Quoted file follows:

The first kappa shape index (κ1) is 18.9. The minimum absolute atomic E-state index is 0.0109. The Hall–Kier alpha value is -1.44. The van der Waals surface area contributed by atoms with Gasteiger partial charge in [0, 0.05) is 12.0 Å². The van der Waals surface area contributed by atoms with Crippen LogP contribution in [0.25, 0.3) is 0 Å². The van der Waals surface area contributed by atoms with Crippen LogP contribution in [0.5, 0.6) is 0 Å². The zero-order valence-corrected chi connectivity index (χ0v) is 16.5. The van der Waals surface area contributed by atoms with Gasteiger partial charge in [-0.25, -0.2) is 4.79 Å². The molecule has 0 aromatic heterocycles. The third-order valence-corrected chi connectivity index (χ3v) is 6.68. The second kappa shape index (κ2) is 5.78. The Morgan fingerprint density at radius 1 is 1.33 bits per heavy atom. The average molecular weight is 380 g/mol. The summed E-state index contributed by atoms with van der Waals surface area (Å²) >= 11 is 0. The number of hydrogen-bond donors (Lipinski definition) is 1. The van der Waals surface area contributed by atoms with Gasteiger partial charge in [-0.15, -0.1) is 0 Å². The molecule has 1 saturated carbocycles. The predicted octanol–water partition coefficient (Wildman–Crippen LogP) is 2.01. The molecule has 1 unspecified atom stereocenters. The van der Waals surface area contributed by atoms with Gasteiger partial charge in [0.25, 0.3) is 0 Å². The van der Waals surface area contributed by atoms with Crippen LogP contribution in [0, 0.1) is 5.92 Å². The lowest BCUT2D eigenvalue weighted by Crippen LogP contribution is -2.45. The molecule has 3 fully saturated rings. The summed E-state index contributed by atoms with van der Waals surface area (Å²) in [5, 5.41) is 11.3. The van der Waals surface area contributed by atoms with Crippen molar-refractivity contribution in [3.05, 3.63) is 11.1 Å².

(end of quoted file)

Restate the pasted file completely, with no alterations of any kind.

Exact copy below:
The first kappa shape index (κ1) is 18.9. The minimum absolute atomic E-state index is 0.0109. The Hall–Kier alpha value is -1.44. The van der Waals surface area contributed by atoms with Gasteiger partial charge in [0, 0.05) is 12.0 Å². The van der Waals surface area contributed by atoms with Crippen LogP contribution in [0.25, 0.3) is 0 Å². The van der Waals surface area contributed by atoms with Crippen LogP contribution in [0.5, 0.6) is 0 Å². The zero-order valence-corrected chi connectivity index (χ0v) is 16.5. The van der Waals surface area contributed by atoms with Gasteiger partial charge in [-0.25, -0.2) is 4.79 Å². The molecule has 0 aromatic heterocycles. The third-order valence-corrected chi connectivity index (χ3v) is 6.68. The second kappa shape index (κ2) is 5.78. The Morgan fingerprint density at radius 1 is 1.33 bits per heavy atom. The average molecular weight is 380 g/mol. The summed E-state index contributed by atoms with van der Waals surface area (Å²) >= 11 is 0. The number of hydrogen-bond donors (Lipinski definition) is 1. The van der Waals surface area contributed by atoms with Gasteiger partial charge in [-0.15, -0.1) is 0 Å². The molecule has 1 saturated carbocycles. The predicted octanol–water partition coefficient (Wildman–Crippen LogP) is 2.01. The molecule has 1 unspecified atom stereocenters. The van der Waals surface area contributed by atoms with Gasteiger partial charge in [0.25, 0.3) is 0 Å². The van der Waals surface area contributed by atoms with Crippen LogP contribution in [0, 0.1) is 5.92 Å². The lowest BCUT2D eigenvalue weighted by Crippen LogP contribution is -2.45. The molecule has 3 fully saturated rings. The summed E-state index contributed by atoms with van der Waals surface area (Å²) in [5, 5.41) is 11.3. The van der Waals surface area contributed by atoms with Crippen molar-refractivity contribution in [3.05, 3.63) is 11.1 Å².